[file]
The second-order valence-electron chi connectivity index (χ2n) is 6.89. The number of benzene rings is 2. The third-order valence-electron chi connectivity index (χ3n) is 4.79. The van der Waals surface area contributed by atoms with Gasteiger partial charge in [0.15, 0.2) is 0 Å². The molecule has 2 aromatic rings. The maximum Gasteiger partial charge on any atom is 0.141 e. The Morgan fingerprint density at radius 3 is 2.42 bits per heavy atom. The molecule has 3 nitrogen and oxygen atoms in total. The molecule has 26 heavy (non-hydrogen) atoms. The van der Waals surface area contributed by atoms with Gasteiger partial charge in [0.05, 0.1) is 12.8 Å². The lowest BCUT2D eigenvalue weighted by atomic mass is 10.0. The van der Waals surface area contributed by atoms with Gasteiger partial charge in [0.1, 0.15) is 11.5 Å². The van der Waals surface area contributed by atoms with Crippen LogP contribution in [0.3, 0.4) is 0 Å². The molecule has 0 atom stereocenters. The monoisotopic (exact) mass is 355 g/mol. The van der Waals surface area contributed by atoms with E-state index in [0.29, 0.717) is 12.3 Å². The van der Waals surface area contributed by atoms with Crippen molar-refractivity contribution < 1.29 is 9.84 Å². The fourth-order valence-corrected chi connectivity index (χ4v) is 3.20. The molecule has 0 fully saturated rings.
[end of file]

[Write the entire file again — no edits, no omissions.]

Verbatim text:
The second-order valence-electron chi connectivity index (χ2n) is 6.89. The number of benzene rings is 2. The third-order valence-electron chi connectivity index (χ3n) is 4.79. The van der Waals surface area contributed by atoms with Gasteiger partial charge in [0.15, 0.2) is 0 Å². The molecule has 2 aromatic rings. The maximum Gasteiger partial charge on any atom is 0.141 e. The Morgan fingerprint density at radius 3 is 2.42 bits per heavy atom. The molecule has 3 nitrogen and oxygen atoms in total. The molecule has 26 heavy (non-hydrogen) atoms. The van der Waals surface area contributed by atoms with Gasteiger partial charge in [0.05, 0.1) is 12.8 Å². The lowest BCUT2D eigenvalue weighted by atomic mass is 10.0. The van der Waals surface area contributed by atoms with Gasteiger partial charge in [0.1, 0.15) is 11.5 Å². The van der Waals surface area contributed by atoms with Crippen LogP contribution in [0.3, 0.4) is 0 Å². The molecule has 0 atom stereocenters. The monoisotopic (exact) mass is 355 g/mol. The van der Waals surface area contributed by atoms with E-state index in [0.29, 0.717) is 12.3 Å². The van der Waals surface area contributed by atoms with Crippen molar-refractivity contribution < 1.29 is 9.84 Å². The fourth-order valence-corrected chi connectivity index (χ4v) is 3.20. The molecule has 0 fully saturated rings.